Sunderbans hardly prepared for climate change, migration'
The fragile Sunderbans - the largest mangrove forests and delta region spread over both Bangladesh and India - is -'hardly prepared-' for climate...
The fragile Sunderbans - the largest mangrove forests and delta region spread over both Bangladesh and India - is "hardly prepared" for climate change-related issues, experts said here on Thursday.
Policy makers, academicians, civil society organisations and community development experts said gaps in preparedness in the face of submergence of islands in Sunderbans and the consequent mass migration needs to be addressed "immediately" and at a global level.
"Bay of Bengal harbouring all coastal countries - Bangladesh, Sri Lanka, Myanmar and Indonesia - have the highest record of disasters historically and the frequency of disasters is six times more in this region than that in any part of the world," said climate change expert Saroj Dash.
He was speaking at the third sub-regional workshop on community resilience to climate change in Bay of Bengal organised by World Vision India. The previous editions of the workshop were held in Odisha (2012) and Dhaka, Bangladesh (2013).
"Sunderbans flanked by India and Bangladesh in the Bay of Bengal is one of the most vulnerable regions of the world and one of the most densely populated region on earth. It is hardly prepared for even partial submergence and consequent mass migration," said Dash, regional technical co-ordinator, climate change, Concern Worldwide, an international humanitarian organisation.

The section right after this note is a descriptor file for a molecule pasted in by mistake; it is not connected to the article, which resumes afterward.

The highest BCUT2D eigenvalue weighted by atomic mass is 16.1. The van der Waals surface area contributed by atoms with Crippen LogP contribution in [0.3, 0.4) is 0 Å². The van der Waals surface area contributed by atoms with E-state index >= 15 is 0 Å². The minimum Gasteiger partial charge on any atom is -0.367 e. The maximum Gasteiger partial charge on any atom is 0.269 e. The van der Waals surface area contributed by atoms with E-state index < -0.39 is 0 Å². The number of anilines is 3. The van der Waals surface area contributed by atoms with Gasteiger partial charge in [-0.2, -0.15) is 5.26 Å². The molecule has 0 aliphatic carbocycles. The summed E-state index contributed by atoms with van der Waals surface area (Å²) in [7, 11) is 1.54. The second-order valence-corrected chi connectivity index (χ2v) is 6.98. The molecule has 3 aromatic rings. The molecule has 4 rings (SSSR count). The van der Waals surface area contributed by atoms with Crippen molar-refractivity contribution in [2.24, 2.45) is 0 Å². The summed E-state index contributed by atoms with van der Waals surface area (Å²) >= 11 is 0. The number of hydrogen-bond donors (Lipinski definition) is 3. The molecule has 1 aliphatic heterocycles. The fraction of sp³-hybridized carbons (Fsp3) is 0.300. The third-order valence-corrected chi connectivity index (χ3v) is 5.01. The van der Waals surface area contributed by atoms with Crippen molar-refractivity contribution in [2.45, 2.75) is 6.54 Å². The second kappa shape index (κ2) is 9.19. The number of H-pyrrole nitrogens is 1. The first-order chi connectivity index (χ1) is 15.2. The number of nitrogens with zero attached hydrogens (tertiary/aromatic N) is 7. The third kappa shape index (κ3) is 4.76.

Observations such as these will be part of a charter that will feed into two forthcoming key global events - the Third UN World Conference on Disaster Risk Reduction in Sendai, Japan, the 21st Conference of Parties in Paris, and finally targeting the Sustainable Development Goals 2015.
Aiming to build resilience to climate change in the region, the charter will focus on women and children.
"Women and children are the most vulnerable because of food security, health and migratory issues.
"Their identities and empowerment have a lot to do with their homes and if that is washed away due to floods and other disasters, then they suffer," said Ardhendu Sekhar Chatterjee, a leading figure in sustainable agriculture and agro-forestry.
In addition to highlighting adaptation, biodiversity, climate change impact monitoring and assessment, experts also called for building up more active networks of parliamentarians of countries in the Bay of Bengal.
"The need of the hour is to build up more and more active networks of MPs to combat climate change. Capacity development of parliamentarians could also have a positive impact on international climate negotiations," said Mukul Sharma, regional director-South Asia, Climate Parliament.